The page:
Outlander: America The Beautiful | Season 4, Episode 1 | Rating: 9.9/11 |
For those of us who dream of Lallybroch and Fraser’s, it’s time to cheer as droughtlander is officially over! Hooray! Should you need a quick refresher on where things left off at the end of season three, read this.
Season Four finds us in 1767 North Carolina. There’s a theme of circles to this episode, starting with the construction of some standing stones in North America in 2000 BC and yet another tribal dance. Maybe the circle theme is set as a reminder that what comes around, goes around. Or more simply set to emphasize the circle of life.
Jamie and Claire are seeking passage back to Scotland and are planning to sell gemstones found in their ship’s wreckage to pay the way. However a dinner with Governor Tryon turns their heads towards settling in America when the Governor offers Jamie a land grant in North Carolina in exchange for what we’ll call protection from a seasoned solider. After all the American Revolutionary War is only eight years away and those who have experienced war before can feel it coming again. Claire encourages Jamie not to be on the wrong side of history again, but war doesn’t seem to frighten Jamie. And thus the decision is made to start a home in the land that will become their daughter Brianna’s country, the country in which she was born — a sentiment that means a lot to Jamie.
Fergus and Marsali are staying in North Carolina as well since Marsali is pregnant (and the long journey home would not suit her well). While young Ian is set to head back to Scotland, against his own hopes. But before the ship is set to sail young Ian accompanies Jamie & Claire to River Run to visit Jamie’s aunt. The journey is interrupted when pirates attack stealing the remaining gemstones, Claire’s wedding band and whatever other valuables they could find. What’s worse, the piracy was spearheaded by a man Jamie & Claire involuntarily save from the gallows earlier that episode: Mr. Stephen Bonnet (played by Downton Abbey alum Ed Speleers). Mr. Bonnet had been eyeing Claire’s rings, “Something about the notion of an infinite circle that fascinates me.”
THE MUSIC OF OUTLANDER
Music has always provided more than just atmosphere and emotion to Outlander, it also provides insight and history. Once again we find a new rendition of “The Skye Boat Song” (Outlander‘s opening theme), this time providing a folk music setting to key us into the American landscape season four finds us in. It’s really incredibly how composer Bear McCreary transforms this theme each time, maintaining its familiarity while becoming entirely new.
The closing scene of America The Beautiful also features an interesting song choice. Initially found to be off-putting, our season premiere closes with a very violent vandalism scene set to the song “America The Beautiful.” A very patriotic song that often brings tears of joy to the proudest Americans. What was a song that wouldn’t even be written until 1895 or set to music until 1910 doing here? Upon a re-watch, leaving the emotional shock of the scene aside, I found this song placement to be a very indicative foreshadowing of the times to come and the scene itself a political nod to the ideals America was founded on: Freedom and the American Way. And there we find our circle again.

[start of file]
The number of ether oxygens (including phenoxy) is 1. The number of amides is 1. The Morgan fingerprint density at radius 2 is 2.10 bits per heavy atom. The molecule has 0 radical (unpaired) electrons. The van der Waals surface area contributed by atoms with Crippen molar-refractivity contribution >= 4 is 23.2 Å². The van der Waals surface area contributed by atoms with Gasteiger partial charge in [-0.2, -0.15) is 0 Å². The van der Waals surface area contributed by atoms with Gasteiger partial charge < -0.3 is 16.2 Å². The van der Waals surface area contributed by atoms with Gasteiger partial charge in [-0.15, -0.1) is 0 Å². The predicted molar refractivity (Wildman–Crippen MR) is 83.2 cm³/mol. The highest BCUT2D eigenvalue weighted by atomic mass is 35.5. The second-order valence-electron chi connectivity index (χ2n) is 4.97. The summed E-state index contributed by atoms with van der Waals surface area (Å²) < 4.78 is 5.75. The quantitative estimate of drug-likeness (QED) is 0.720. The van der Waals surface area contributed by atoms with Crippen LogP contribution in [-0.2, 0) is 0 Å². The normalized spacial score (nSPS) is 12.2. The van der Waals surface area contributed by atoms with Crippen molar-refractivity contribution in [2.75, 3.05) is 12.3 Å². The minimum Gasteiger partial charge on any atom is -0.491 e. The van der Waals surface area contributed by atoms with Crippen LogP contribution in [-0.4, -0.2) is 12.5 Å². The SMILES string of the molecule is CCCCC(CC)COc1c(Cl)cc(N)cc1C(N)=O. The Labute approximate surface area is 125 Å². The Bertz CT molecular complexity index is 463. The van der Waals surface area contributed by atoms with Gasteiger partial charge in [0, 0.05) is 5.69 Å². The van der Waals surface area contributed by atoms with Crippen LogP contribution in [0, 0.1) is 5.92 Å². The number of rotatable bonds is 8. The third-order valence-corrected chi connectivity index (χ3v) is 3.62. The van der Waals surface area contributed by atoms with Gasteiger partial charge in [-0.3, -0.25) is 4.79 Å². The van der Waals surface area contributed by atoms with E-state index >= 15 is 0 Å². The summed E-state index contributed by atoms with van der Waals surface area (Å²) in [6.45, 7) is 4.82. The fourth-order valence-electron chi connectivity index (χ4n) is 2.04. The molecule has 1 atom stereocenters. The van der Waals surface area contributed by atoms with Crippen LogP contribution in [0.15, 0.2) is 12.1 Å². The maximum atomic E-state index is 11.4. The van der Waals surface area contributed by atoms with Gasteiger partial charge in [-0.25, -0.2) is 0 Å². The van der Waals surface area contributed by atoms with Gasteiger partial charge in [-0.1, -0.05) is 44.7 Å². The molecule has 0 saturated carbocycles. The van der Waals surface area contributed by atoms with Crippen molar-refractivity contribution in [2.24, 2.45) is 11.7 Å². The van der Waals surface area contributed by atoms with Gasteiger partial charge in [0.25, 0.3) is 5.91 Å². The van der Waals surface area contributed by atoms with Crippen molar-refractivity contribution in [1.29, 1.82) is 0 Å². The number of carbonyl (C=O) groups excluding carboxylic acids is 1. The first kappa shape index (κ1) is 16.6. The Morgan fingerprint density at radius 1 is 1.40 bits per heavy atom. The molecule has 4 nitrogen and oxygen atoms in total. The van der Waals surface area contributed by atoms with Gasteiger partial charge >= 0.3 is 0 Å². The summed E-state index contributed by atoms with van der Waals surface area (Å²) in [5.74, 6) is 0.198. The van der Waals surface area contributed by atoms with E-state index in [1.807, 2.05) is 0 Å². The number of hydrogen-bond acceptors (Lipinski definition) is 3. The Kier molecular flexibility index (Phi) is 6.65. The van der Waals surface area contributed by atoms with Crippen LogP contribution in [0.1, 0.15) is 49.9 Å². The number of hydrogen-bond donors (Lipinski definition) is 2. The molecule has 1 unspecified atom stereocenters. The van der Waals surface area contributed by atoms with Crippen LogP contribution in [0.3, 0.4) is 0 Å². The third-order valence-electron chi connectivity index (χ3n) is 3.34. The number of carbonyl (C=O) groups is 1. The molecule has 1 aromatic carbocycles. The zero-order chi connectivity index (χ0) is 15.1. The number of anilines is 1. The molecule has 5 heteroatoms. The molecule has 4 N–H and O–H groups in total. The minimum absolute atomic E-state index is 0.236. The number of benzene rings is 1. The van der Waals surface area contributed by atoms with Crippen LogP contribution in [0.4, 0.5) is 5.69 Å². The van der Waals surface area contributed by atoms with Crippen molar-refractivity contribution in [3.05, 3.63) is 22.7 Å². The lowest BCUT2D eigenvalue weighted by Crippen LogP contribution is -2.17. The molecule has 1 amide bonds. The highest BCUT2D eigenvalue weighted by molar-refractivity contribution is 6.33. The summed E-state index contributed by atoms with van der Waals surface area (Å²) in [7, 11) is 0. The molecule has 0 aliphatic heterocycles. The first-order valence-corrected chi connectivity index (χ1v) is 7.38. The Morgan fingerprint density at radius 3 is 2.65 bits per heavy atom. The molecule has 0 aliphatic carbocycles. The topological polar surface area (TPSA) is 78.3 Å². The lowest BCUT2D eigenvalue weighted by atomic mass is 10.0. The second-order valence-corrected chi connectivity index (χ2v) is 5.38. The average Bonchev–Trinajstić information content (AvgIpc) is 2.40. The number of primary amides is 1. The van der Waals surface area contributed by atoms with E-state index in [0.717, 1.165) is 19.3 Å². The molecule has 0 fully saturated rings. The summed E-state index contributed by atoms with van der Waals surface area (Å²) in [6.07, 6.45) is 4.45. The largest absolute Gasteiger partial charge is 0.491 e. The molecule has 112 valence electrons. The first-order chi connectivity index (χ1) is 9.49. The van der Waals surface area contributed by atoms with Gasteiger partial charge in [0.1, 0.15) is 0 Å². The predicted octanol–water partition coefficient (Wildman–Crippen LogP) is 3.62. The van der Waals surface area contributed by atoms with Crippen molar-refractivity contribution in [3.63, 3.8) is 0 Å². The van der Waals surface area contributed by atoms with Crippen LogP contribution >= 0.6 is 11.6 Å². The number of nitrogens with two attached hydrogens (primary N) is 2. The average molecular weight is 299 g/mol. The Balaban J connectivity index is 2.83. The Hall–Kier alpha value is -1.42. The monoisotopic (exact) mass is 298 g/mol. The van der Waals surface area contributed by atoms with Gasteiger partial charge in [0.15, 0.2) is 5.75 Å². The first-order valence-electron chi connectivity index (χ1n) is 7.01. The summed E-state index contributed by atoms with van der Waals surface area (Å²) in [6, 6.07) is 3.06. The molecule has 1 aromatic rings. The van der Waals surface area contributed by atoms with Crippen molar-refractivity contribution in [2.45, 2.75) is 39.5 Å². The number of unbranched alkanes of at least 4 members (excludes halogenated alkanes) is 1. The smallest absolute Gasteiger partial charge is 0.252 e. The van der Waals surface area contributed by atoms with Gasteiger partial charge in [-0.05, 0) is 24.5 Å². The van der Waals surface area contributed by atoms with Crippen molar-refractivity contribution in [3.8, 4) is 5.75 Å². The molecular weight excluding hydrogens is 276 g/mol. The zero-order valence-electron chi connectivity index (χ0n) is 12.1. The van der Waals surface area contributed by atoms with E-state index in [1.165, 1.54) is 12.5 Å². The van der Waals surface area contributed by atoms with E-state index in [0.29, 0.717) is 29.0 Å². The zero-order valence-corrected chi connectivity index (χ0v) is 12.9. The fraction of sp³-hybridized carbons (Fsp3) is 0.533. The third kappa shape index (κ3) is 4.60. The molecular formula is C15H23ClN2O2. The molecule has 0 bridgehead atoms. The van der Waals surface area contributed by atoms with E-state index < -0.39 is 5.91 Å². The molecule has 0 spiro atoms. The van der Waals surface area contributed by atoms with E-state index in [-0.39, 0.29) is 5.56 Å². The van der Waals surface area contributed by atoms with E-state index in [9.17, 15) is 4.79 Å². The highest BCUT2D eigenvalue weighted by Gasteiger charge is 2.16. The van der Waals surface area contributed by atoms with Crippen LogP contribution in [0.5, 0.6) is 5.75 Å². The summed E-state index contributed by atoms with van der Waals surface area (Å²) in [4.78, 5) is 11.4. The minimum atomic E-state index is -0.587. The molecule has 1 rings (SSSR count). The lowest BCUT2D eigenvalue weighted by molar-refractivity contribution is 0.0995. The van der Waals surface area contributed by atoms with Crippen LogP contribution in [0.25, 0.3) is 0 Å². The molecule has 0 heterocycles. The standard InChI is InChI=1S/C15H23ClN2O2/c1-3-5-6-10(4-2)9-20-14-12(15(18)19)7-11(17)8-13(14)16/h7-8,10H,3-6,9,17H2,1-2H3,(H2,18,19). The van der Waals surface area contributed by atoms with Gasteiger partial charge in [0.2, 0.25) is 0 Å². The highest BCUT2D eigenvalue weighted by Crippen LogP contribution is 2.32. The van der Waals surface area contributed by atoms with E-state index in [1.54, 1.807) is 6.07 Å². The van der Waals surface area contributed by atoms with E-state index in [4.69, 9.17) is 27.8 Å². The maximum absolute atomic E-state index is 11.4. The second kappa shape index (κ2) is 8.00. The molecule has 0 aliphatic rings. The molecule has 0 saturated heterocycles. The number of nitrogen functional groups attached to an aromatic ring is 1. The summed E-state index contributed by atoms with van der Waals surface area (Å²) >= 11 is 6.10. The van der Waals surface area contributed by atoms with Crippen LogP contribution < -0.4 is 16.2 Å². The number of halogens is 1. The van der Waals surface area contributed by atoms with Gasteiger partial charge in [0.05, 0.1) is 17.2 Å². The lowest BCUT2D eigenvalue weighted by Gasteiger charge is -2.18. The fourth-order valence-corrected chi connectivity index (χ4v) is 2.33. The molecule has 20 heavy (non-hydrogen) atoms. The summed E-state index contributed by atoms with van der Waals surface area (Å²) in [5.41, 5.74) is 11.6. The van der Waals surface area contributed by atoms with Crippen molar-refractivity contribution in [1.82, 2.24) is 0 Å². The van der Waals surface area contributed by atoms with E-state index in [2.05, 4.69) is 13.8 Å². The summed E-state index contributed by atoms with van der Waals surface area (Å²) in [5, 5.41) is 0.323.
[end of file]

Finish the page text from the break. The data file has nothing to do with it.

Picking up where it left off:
CHANGES FROM THE BOOK
There’s two noticeable changes from the book Drums of Autumn found in America The Beautiful. The first being the ring that Mr. Bonnet steals from Claire. He’s demanding that Claire give him both wedding bands, but only successfully takes one. In the book he takes the gold band (Frank’s ring), but in tonight’s episode Mr. Bonnet ends up with the key to Lallybroch. This change definitely makes the scene more emotional as Claire’s just spent time exclaiming to Jamie that “this ring is all I need.” But the gold band is also all Claire has left of Frank. However, for cinematic sake, I’m very much okay with this subtle change.
The other change was how young Ian comes to win his new companion Rollo a wolf/dog hybrid. In the book Rollo was won in a card game, but on the show young Ian tells us of his dice victory hence naming the dog “Rollo” since one rolls dice. On a related side note, Rollo is played by two Northern Inuit puppies. Adorable! These pups very much look like a wolf hybrid while not being the exact breed match from the book, but getting an Irish Wolfhound to mate with an actual wolf might be a bit much.
Jamie says this to young Ian, and it’s wise words for the ages: “Some ghosts can only be banished by speaking their name and foul deeds out loud.”
Outlander Season 4 Episode 2 airs on Sunday, Nov 11th at 8pm EST/PST.